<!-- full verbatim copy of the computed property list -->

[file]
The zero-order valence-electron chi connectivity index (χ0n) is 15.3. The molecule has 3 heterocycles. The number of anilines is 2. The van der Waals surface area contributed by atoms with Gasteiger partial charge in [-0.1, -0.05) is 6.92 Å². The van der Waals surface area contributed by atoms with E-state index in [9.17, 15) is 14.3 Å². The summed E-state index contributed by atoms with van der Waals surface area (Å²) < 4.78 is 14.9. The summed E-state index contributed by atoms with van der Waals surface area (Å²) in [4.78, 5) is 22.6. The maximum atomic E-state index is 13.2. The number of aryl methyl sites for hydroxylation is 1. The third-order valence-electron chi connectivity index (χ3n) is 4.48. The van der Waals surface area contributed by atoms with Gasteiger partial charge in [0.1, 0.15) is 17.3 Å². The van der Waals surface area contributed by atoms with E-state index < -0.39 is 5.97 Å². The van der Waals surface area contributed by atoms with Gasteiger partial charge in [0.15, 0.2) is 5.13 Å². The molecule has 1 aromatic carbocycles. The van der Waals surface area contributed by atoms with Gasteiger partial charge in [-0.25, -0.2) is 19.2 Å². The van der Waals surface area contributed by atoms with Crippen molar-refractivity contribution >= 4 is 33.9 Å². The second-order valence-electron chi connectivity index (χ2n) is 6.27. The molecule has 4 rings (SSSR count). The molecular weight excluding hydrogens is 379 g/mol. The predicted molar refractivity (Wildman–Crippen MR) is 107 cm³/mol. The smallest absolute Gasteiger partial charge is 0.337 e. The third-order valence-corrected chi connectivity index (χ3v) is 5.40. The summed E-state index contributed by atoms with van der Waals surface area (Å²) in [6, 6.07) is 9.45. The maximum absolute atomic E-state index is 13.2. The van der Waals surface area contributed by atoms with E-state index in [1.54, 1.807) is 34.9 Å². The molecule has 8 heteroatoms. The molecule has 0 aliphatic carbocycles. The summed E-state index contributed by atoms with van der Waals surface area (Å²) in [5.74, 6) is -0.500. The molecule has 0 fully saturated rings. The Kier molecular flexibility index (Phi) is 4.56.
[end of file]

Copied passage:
The zero-order valence-electron chi connectivity index (χ0n) is 15.3. The molecule has 3 heterocycles. The number of anilines is 2. The van der Waals surface area contributed by atoms with Gasteiger partial charge in [-0.1, -0.05) is 6.92 Å². The van der Waals surface area contributed by atoms with E-state index in [9.17, 15) is 14.3 Å². The summed E-state index contributed by atoms with van der Waals surface area (Å²) < 4.78 is 14.9. The summed E-state index contributed by atoms with van der Waals surface area (Å²) in [4.78, 5) is 22.6. The maximum atomic E-state index is 13.2. The number of aryl methyl sites for hydroxylation is 1. The third-order valence-electron chi connectivity index (χ3n) is 4.48. The van der Waals surface area contributed by atoms with Gasteiger partial charge in [0.1, 0.15) is 17.3 Å². The van der Waals surface area contributed by atoms with E-state index < -0.39 is 5.97 Å². The van der Waals surface area contributed by atoms with Gasteiger partial charge in [0.15, 0.2) is 5.13 Å². The molecule has 1 aromatic carbocycles. The van der Waals surface area contributed by atoms with Gasteiger partial charge in [-0.25, -0.2) is 19.2 Å². The van der Waals surface area contributed by atoms with Crippen molar-refractivity contribution >= 4 is 33.9 Å². The second-order valence-electron chi connectivity index (χ2n) is 6.27. The molecule has 4 rings (SSSR count). The molecular weight excluding hydrogens is 379 g/mol. The predicted molar refractivity (Wildman–Crippen MR) is 107 cm³/mol. The smallest absolute Gasteiger partial charge is 0.337 e. The third-order valence-corrected chi connectivity index (χ3v) is 5.40. The summed E-state index contributed by atoms with van der Waals surface area (Å²) in [6, 6.07) is 9.45. The maximum absolute atomic E-state index is 13.2. The van der Waals surface area contributed by atoms with E-state index in [1.54, 1.807) is 34.9 Å². The molecule has 8 heteroatoms. The molecule has 0 aliphatic carbocycles. The summed E-state index contributed by atoms with van der Waals surface area (Å²) in [5.74, 6) is -0.500. The molecule has 0 fully saturated rings. The Kier molecular flexibility index (Phi) is 4.56.